Still Rebutting Public Citizen's Arbitration Study . . .

The Fall 2008 issue of Dispute Resolution Magazine, published by the ABA Dispute Resolution Section hasn't hit our mailbox yet, but one of the articles has emerged via the website of a co-author located at the conservative Washington think tank, the American Enterprise Institute.

In an article published Monday called "The Current State of Consumer Arbitration," Sarah Rudolph Cole, a professor at Ohio State University's Moritz College of Law, and Ted Frank, an American Enterprise Institute resident fellow, compile four studies that purport to refute the September 2007 Public Citizen report that consumers are getting a raw deal with mandatory arbitration.

The key disputing report is one by Navigant Consulting that takes aim at Public Citizen's data interpretation.  The Navigant study--paid for by the Institute for Legal Reform, the U.S. Chamber of Commerce's tort-reform lobbying arm that has led the battle against Public Citizen and others seeking to restrict or eliminate mandatory procedures--"found major discrepancies between the underlying data and Public Citizen’s statistical analysis of it.  According to Navigant’s report, Public Citizen’s numbers are quite misleading." [Footnote omitted.]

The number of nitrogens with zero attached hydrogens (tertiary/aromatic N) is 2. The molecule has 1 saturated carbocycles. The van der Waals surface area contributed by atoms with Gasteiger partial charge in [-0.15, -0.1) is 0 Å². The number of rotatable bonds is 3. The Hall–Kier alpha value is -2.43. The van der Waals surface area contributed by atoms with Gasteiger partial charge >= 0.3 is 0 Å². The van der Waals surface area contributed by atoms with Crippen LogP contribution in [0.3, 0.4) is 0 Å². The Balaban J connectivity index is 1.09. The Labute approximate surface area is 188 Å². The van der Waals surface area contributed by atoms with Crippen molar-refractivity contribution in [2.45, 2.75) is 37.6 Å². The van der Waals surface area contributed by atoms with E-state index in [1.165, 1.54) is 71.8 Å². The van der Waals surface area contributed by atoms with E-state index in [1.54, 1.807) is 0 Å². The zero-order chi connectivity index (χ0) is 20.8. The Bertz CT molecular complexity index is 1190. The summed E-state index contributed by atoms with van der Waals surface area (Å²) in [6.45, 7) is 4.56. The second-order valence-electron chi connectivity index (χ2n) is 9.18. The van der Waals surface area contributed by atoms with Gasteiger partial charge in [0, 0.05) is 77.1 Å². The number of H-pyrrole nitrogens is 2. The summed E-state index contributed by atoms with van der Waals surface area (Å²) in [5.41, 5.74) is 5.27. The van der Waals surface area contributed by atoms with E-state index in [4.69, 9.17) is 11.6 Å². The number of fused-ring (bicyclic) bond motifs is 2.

Navigant's principal gripe, according to the article, is that Public Citizen "slanted its numbers by omitting from its analysis more than 8,000 cases that were dismissed without an award before an arbitrator was selected because the creditor decided not to pursue charges for lack of evidence or otherwise." The Institute for Legal Reform previously had criticized the sampling in the Public Citizen study, which concentrated on consumer cases conducted by the National Arbitration Forum, a Minneapolis provider.  [NAF has a large collection of documents defending its work and supporting arbitration in consumer disputes here.] 

"Public Citizen has succeeded in creating a false perception among legislators, some advocacy groups, and some academic commentators," write Cole and Frank.

But in their conclusion, the authors concede that not all is perfect in the arbitration world:

At the same time, perceptions are important. One concern that NAF could easily address is the repeated use of the same arbitrators in hundreds of cases. NAF and other organizations have already pushed to diversify their ranks and could add the numerous qualified neutrals available to their rolls [sic] so that consumers will be more convinced that they are receiving a fair hearing. If consumers incorrectly perceive that the arbitration process is unfair, it behooves the arbitral organizations and companies utilizing arbitration to continue efforts to address any appearance of  unfairness.  [Footnote omitted.]

--Russ Bleemer, Editor, Alternatives